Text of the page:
The world is so big. I think I am special, but the world is so big that it doesn’t even matter. I’ve spent so many long hours, waiting for something terrifying yet so trivial. I shouldn’t be scared, but I’m a timid creature. It’s unnerving to put it into words. When you’re surrounded by strangers looming over you and passing by with airs of practiced confidence, having an existential crisis isn’t what I’d call ideal. But I am the most helpless animal in this little bubble I call a world. Worrying incessantly, trying to assure myself that everything will be alright, knowing fully that I have a track record of bad luck. Is it just a lack of sleep that’s got me rambling? Or is this who I really am, a rambling loner in a strange land wearing a mask of stoic indifference on the outside and having a tsunami of words running around the edges of my mind? I wish there really was an explosion. Deafening, chaos inducing, distracting. A distraction is what I need right now.
You ask me if I know what happiness means.
I tilt my head, not in confusion, but while searching for an answer that’ll make you feel like you’ve won.
Because I know happiness not by its surname, the way you do. I know happiness intimately, by its aliases, its forenames, its unmasked raw self. Happiness, to me, is an old friend, a familiar face in a crowd of strangers. A friend I don’t see everyday, but relish when I do. A friend whose company I yearn but am too weary to call and request, in case he might be pre occupied with people far more important to him than I.
I know happiness when I lean against a balcony wall, feet up against the railings, smoke rising between my fingers. I know happiness on an unexpected night of blurry moons and too many stars. I know happiness in a string of affectionate words spoken through unaffectionate lips. I know happiness on days of coherence, when sentences write themselves with the ease of a lit match.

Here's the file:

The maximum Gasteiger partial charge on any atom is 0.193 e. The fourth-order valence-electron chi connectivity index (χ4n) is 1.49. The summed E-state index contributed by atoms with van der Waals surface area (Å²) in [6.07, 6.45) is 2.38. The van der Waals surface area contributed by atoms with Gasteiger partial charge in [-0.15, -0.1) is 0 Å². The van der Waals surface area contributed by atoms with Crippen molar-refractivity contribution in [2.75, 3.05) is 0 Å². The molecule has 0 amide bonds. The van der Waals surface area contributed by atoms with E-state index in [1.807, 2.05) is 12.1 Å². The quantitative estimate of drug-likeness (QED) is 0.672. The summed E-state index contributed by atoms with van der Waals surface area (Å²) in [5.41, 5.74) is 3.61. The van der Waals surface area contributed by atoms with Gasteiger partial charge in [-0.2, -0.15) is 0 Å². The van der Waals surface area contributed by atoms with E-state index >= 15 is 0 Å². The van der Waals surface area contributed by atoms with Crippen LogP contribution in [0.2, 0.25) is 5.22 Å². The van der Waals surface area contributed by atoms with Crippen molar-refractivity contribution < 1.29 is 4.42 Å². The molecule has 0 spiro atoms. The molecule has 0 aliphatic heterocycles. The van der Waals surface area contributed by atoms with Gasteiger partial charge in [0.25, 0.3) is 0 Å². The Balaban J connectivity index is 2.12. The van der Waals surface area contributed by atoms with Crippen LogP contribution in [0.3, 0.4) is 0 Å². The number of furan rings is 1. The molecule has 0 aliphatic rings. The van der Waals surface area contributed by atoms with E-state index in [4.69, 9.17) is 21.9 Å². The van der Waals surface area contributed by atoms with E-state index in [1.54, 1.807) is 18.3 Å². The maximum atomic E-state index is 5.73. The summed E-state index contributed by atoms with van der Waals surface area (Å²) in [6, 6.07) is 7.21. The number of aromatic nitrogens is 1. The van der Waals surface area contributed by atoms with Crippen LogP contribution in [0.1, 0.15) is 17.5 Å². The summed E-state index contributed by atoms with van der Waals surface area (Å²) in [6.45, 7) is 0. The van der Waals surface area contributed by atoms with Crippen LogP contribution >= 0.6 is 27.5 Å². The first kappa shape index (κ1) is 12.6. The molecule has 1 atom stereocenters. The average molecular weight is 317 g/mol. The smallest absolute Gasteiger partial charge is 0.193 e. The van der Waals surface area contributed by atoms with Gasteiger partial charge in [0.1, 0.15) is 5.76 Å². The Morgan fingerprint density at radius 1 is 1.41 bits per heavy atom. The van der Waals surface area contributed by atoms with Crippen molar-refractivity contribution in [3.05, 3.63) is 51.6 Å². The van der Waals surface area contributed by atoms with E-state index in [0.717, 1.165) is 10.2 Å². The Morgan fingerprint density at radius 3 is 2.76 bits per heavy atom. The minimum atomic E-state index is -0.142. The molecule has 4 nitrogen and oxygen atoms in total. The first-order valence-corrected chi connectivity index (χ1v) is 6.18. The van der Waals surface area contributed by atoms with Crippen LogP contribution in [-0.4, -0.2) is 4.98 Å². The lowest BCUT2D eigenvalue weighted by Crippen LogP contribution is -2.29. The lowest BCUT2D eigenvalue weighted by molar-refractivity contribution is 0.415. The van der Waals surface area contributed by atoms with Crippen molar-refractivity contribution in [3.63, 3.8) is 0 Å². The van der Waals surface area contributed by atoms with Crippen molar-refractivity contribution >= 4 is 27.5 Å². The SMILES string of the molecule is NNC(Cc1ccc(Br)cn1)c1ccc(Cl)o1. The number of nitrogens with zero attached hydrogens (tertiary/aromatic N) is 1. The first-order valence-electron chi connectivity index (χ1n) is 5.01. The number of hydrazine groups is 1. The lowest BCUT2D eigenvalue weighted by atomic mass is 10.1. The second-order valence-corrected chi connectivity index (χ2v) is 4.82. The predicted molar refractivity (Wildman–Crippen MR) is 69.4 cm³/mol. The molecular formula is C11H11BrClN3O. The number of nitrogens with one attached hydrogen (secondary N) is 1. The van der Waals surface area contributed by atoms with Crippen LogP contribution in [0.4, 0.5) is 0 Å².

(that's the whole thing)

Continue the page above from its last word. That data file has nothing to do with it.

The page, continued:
I smile and shake my head slightly. I don’t know happiness as you do, it’s true. I need you to think you’ve won this round. Because what happiness is to me, you will never understand.
“You trust easily.” The words are uttered more from surprise than anything else.
“Perhaps so.” she allows.
People look downwards when they’re upset, someone once told me, or trying to hide emotion. But right here, right now, whatever emotion that had been wanted hidden had betrayed her long before she bowed her head.
When she’s not hiding, there’s bright, fiery energy in her eyes. It takes a little nudge to remember that this is still her— sneering and self-indulgent. It’s hard to recall, as if the years have sifted away like fine sand. As if all I know now is the person in front of me, who always looks serious and sad, who twists her hand nervously on her lap, who tries to fix herself by writing letters she’ll never send, who walks on clouds, looking for something.
Looking for herself, or maybe a memory. Maybe, after all this time, she’s just looking for a state of mind.
Nights when the waves come crashing over our feet, shushing our anxious minds, leaving no space for petty worries.
Where the calypsos soothe, the coconut trees shield, and the warm sand drag our feet along as it dances to an ancient tune.
Nights aren’t for the drolls; the carefree ones with smiles on their lips and sunlight in their minds, they’re for the dour; the ascetics with their puritan eyes and furrowed brows.
The strong, cold winds come to consume your fears, to calm your soul.
Allow it, for the good it does to you. Allow it, for the sake of old times.
Allow it, because if the nights can’t calm you, no one else can.
“How did work go, then?” I ask, switching topics.
He lights up as if it’s Christmas, eyes brightening as he leans forward. “You wouldn’t believe it. We’ve been trying to pitch this idea for months…” I think, listening to his story, wondering how much is exaggeration and how much is outright fabrication.
But a good story is a good story.
And, as I’ve learnt with time, a story can be found in the smallest details: a stitch in a shirt, a smile across a room, the faint tremble of a hand. I can pick a story out from the bruise dancing across his knuckles, from the droplets of blood on his collar, from the way his knee jitters as he spins his tale.
The easy thing about being who we are, I think, is that if we look at a picture and don’t see what we want, we change the picture.
It’s a funny thing, being human.
You were always so terrified of failure.
When you dream, do you dream of all the times you failed? And maybe you see all those times you ran away-3 years ago, 2 months ago, yesterday-as failures. Or maybe,to you, it seems like you’re getting better at winning. There’s something in the way you speak, the way you crack silly jokes, the way you point out the flaws in my argument with a wry smirk
you’re getting better.
And of course, as selfless as I seem to you, that makes me